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Diabetic Weight Loss Q and A
copyright 2006 by Greg Landry, M.S.

 

 

 

 

Q: What's the prevalence of type 2 diabetes in the U.S. right now and is the percentage of people with type 2 diabetes increasing? What is type 2 diabetes?

A: There are 13 million people in the US with diagnosed diabetes and another 5.2 million who don't know they have diabetes. 90-95% of diabetes is type 2.

Type 2 diabetes is considered an "epidemic" presently because of the increasing prevalence related to the increasing obesity of America. This is also showing in our children and teenagers. Type 2 diabetes is characterized by high levels of blood glucose/sugar resulting from defects in insulin production, insulin action or both. It usually begins as insulin resistance, a disorder in which the cells do not use insulin properly. Over time the pancreas can lose its ability to make insulin. It is usually associated with older age, obesity, family history of diabetes, prior history of gestational diabetes, impaired glucose tolerance, physical inactivity and race/ethnicity. African Americans, Hispanic/Latino Americans, Native Americans and some Asian Americans have higher incidence. Due to increasing obesity and lack of activity we are seeing the increased incidence in younger and younger people.

Q: What should a person do to decrease there chances of developing type 2 diabetes?

A: Maintain a reasonable weight, lose weight if you are overweight, and get moving - have regular physical activity, and make healthy food choices (which helps with weight loss and maintenance).

Q: When you first see a new type 2 diabetes patient what do you tell them about eating?

A: Stop the junk - eat less processed foods and "sweets", less fried foods, more whole grains, fruits and vegetables, lean meat. Portion size is also very important. Not just the right foods, but the right amounts.

Q: Is fiber important? If so, why?

A: Fiber has been shown to help improve blood sugar levels. The harder the body has to work on the food to get to the sugar, the less rapid rise in blood sugar levels. That is why fruit is a better choice than juice, whole wheat bread a better choice than white, 5 minute cooked oatmeal a better choice than micro-waved packets, etc. Fiber is also good for feelings of fullness, digestion and cholesterol.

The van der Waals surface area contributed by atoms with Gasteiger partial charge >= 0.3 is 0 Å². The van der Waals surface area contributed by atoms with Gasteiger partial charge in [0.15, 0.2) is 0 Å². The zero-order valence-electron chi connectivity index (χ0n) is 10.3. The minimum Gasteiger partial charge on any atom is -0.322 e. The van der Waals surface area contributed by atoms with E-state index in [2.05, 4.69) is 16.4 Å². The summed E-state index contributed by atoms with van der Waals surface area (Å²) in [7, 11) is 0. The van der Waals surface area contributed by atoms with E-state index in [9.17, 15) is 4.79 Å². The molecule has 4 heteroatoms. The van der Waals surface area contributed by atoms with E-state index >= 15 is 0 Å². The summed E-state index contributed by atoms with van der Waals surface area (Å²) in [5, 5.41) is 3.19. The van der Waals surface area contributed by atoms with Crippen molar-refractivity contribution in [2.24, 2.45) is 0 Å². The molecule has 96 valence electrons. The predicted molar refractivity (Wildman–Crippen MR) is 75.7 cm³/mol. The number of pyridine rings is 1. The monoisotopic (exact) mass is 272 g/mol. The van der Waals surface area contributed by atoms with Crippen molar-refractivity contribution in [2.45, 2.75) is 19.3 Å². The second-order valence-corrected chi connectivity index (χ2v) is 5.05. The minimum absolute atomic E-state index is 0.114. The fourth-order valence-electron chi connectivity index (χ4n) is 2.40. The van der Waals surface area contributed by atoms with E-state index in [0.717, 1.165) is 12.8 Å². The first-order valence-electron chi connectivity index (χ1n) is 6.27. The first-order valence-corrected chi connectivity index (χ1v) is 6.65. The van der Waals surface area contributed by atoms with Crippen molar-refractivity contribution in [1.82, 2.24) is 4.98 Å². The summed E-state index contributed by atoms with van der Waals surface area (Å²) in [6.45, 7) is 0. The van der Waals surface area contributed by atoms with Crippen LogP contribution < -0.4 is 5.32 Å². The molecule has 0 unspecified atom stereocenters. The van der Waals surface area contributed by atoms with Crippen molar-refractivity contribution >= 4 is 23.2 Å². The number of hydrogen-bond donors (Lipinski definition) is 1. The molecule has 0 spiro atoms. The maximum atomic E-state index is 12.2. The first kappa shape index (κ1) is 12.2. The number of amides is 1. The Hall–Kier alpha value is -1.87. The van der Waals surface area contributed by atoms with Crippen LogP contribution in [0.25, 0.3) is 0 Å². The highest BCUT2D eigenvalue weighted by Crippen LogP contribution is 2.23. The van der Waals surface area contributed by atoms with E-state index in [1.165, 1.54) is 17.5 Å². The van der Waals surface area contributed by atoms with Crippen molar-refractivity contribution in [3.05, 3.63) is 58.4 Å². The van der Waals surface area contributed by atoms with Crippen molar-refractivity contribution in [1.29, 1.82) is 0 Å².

Q: Should certain fruits be avoided.

A: All fruit is acceptable - it is the amount that is important. Portion size again is the issue. Serving size is that amount that equals about 15 gms of carbohydrate. Ex: 1 small apple, 1/2 cup canned fruit, 1 cup melon, 15 grapes, 2 Tbs raisins, etc.

Q: So it's important to eat small quantities of food at one time? 

A: Consistency in the amount of carbohydrate meal to meal is important. If you try to put 15 gallons of gas in a 10 gallon tank it just runs out on the ground. If you overeat at a meal your blood sugars can go too high and the extra calories are stored. Smaller amounts at regular intervals (4-5 hours) is a better choice for blood sugar control. Waiting too long between meals often leads to overeating because you feel so hungry.

Q: Are whole grains important?

A: Whole grains are higher in fiber. As mentioned previously - the more fiber the less rise in blood sugar. Read labels carefully for ingredients. For example, if whole grain/wheat is not the first ingredient in bread, it is really brown white bread.

Q: Is diet for a type 2 diabetic any different from a general very healthy diet?

A: focusing on fruits, veggies, whole grains, and lean meats? No, but attention to portion size makes a big difference in BS control.

Q: Can type 2 diabetes be reversed? Have you had patients that are successful with this?

A: Losing weight and getting 30 minutes of activity on most days makes a significant effect on blood sugar results. It is possible for many to reach and maintain normal blood sugars with weight loss, activity and a healthy meal plan, especially early in the disease. There are many that could decrease or stop medication with these consistent lifestyle changes.

Unfortunately, many do not make the necessary changes and underestimate the severity of uncontrolled blood sugars and the resulting complications. Yes, I have seen people successfully reach normal blood sugars without medication.

Q: Anything else?

A: Education is one of the greatest tools for blood sugar control. Know what diabetes is and what you can do about it. All people with diabetes should be doing self monitoring of blood sugars at home. The frequency is a minimum of 1-2 times per day, but depends on the individual's treatment plan and current level of control. The bottom line is healthy food choices - the right food in the right amount and a minimum of 30 minutes of activity 5 days per week and medication as ordered by your physician. Most important, don't ignore diabetes just because you "don't feel bad". Don't ignore other risk factors or complications like lipid (cholesterol) and blood pressure control.

 

 

 

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